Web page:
Cytomedix insists that the outcome of the case will affect creditor recovery, or at least could have at the time the case was filed. It points out that the patents at issue were identified during bankruptcy as its most significant assets. Further, it argues that its Disclosure Statement filed in the bankruptcy case specifically identified PPAI as a potential defendant in an infringement suit and expressly reserved its right to "pursue actions against any [p]ersons who at any time ... infringed [its] [intellectual [p]roperty [a]ssets." See Pl's Ex 4 at 13-14, Appendix F. But Cytomedix neglects to mention that its patent infringement suits, including its case against PPAI, were assigned no value in its liquidation analysis and were not calculated as part of its assets for distribution in bankruptcy. See Defs Ex J; 6-7-02 Conf. Hearing at 154:7-15. As Cytomedix acknowledged during its bankruptcy proceedings, it will retain the total amount of any damages awarded in this case. See Def's Ex J; 6-6-02 Conf. Hearing at 87:11-20. Under the company's confirmed reorganization plan, its creditors have no claim on the proceeds of potential patent infringement actions. See Pl's Ex. 3 at 29. Funding for the plan comes exclusively from the funds of the bankruptcy estate, income generated by operation of the reorganized debtor's business, and fresh capital raised through a private placement offering. See id. Thus, we disagree with Cytomedix that this patent case will affect the implementation of its reorganization plan. The outcome of the case will have no impact on the distribution of the estate or the allocation of property among creditors.
We also reject Cytomedix's contention that its success or failure in the case will affect creditor recovery through the impact such results might have on shares of stock that creditors received during reorganization. The adjudication of this case may have many indirect effects, including the influence on stock value that Cytomedix proposes. But the Seventh Circuit has construed "related to" jurisdiction narrowly, rejecting litigants' efforts to obtain bankruptcy jurisdiction over controversies that do not directly concern the amount of property available for distribution. See, e.g., In re FedPak Systems, Inc., 80 F.3d 207, 214 (7th Cir.1996) (finding "related to" jurisdiction over intellectual property rights dispute inappropriate in part because the effect of the case on the flow of royalty payments to the bankruptcy estate were "at best speculative and hypothetical"). Neither of the cases Cytomedix cites, In re Ames Department Stores Inc., 190 B.R. 157, 161 (S.D.N.Y.1995) ("related to" jurisdiction proper where recovery in the case was accounted for in the structure of the reorganization plan); Larami Limted v. Yes! Entertainment Corp., 244 B.R. 56, 60 (D.N.J.2000) ("related to" jurisdiction over patent infringement suit against debtor appropriate during ongoing Chapter 11 proceedings) provides support for its argument. Moreover, the Seventh Circuit has rejected the Pacor analysis applied in these cases, settling on a more limited definition of "related to" jurisdiction. See FedPak, 80 F.3d at 213 (rejecting "sweeping test" adopted in Pacor, Inc. v. Higgins, 743 F.2d 984, 994 (3rd Cir. 1984) (holding that "related to" jurisdiction exists whenever a proceeding could conceivably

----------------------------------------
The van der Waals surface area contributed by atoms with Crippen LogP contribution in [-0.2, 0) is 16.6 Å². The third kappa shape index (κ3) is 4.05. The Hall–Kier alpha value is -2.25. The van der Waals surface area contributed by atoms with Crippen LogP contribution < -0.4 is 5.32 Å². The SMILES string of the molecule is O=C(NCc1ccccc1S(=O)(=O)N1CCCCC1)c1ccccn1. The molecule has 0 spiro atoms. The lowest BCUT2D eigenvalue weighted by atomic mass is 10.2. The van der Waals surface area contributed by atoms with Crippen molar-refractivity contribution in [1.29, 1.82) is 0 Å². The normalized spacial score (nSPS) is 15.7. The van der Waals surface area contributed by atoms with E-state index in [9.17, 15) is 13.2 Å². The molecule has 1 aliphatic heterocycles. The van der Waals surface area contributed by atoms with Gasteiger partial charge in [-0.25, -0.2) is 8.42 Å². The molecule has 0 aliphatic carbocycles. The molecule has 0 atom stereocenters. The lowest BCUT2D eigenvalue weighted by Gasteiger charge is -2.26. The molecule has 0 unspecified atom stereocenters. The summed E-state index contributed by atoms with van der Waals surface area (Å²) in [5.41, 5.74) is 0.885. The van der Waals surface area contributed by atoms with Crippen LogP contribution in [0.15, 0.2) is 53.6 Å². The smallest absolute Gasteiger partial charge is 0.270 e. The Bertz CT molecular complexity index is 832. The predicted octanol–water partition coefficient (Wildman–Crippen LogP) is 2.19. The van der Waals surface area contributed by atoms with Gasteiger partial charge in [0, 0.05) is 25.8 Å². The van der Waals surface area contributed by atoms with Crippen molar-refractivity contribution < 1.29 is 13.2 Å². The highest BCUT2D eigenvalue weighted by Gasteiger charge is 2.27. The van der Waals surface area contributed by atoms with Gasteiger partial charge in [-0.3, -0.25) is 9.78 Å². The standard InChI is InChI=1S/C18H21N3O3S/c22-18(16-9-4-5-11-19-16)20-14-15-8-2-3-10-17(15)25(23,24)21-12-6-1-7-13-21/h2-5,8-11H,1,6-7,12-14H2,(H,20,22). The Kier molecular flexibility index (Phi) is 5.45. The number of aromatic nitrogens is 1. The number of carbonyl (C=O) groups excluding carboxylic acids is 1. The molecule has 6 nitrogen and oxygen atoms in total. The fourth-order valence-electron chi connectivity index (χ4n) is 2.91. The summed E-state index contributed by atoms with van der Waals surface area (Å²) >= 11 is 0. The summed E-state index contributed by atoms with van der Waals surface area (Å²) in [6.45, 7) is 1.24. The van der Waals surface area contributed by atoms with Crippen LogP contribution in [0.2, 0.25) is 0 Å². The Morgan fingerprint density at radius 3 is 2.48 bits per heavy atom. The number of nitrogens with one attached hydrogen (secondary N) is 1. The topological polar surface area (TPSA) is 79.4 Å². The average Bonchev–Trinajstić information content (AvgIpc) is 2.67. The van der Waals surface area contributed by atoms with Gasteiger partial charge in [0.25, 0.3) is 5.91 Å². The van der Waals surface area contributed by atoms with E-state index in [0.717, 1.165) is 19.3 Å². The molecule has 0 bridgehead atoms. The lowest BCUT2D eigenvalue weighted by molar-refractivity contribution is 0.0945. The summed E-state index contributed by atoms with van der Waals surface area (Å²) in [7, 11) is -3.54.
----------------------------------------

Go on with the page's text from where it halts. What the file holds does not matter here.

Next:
Cytomedix points out that in confirming its reorganization plan, the bankruptcy court reserved jurisdiction over disputes involving property of the estate. See Pl's Ex 3 at 40-42. It relies heavily on the bankruptcy court's decision to exercise that jurisdiction in a similar infringement action filed against defendant PPAI's customer, LB Hyperbarics. See Pl's Ex A; Transcript of Proceedings before Judge Wedoff. But a bankruptcy court's power to reserve jurisdiction over controversies involving the debtor or the property of the bankruptcy estate is no broader than its power to exercise "related to" jurisdiction under 28 U.S.C. § 157(a). See Zerand-Bernal Group, Inc., 23 F.3d at 163-64. In the Hyperbarics case, the bankruptcy court decided that "related to" jurisdiction was appropriate. See Pl's Ex A at 10-11. As our analysis indicates, we disagree. This is a patent infringement case wholly unrelated to Cytomedix's bankruptcy. The only interests at stake are those of the reorganized debtor and the defendants, none of which have a claim against the bankruptcy estate. The Court will retain jurisdiction over the case as an action arising under the patent laws, pursuant to 28 U.S.C. §§ 1338(a).
B. Individual Defendants' Motions
1. Personal Jurisdiction and Venue
The individual defendants have moved to dismiss based on lack of personal jurisdiction and improper venue. They argue that they live in Florida, the allegedly infringing activity took place in Florida, and they have no personal or economic contacts with Illinois. It is Cytomedix's burden to establish personal jurisdiction. Saylor v. Dyniewski, 836 F.2d 341, 342 7th Cir.1988). Under Illinois law, which applies here, it must demonstrate some basis of general or specific jurisdiction over the defendants pursuant to 735 ILCS 5/2-209. See John Walker & Sons v. De-Mert & Dougherty Inc., 821 F.2d 399, 401 (7th Cir. 1987). Cytomedix has made no attempt to discharge this burden. Rather, it rests entirely on its assertion of bankruptcy jurisdiction, relying on the nationwide service of process afforded by 28 U.S.C. § 1334 and Federal Rule of Bankruptcy Procedure 7004(d).
2. Failure to State a Claim
The individual defendants also move to dismiss the patent infringement allegations against them for failure to state a claim. Because personal jurisdiction is lacking, this motion is denied as moot.
For the reasons stated above, the Court grants PPAI's motion to reformulate jurisdiction [docket item 7-1] and individual defendants Smith, Buzenius and Pennie's motion to dismiss for lack of personal jurisdiction [docket item 8-1]. The motions are otherwise denied. Florida Platelet Gel Symposium's motion to dismiss [9-1] is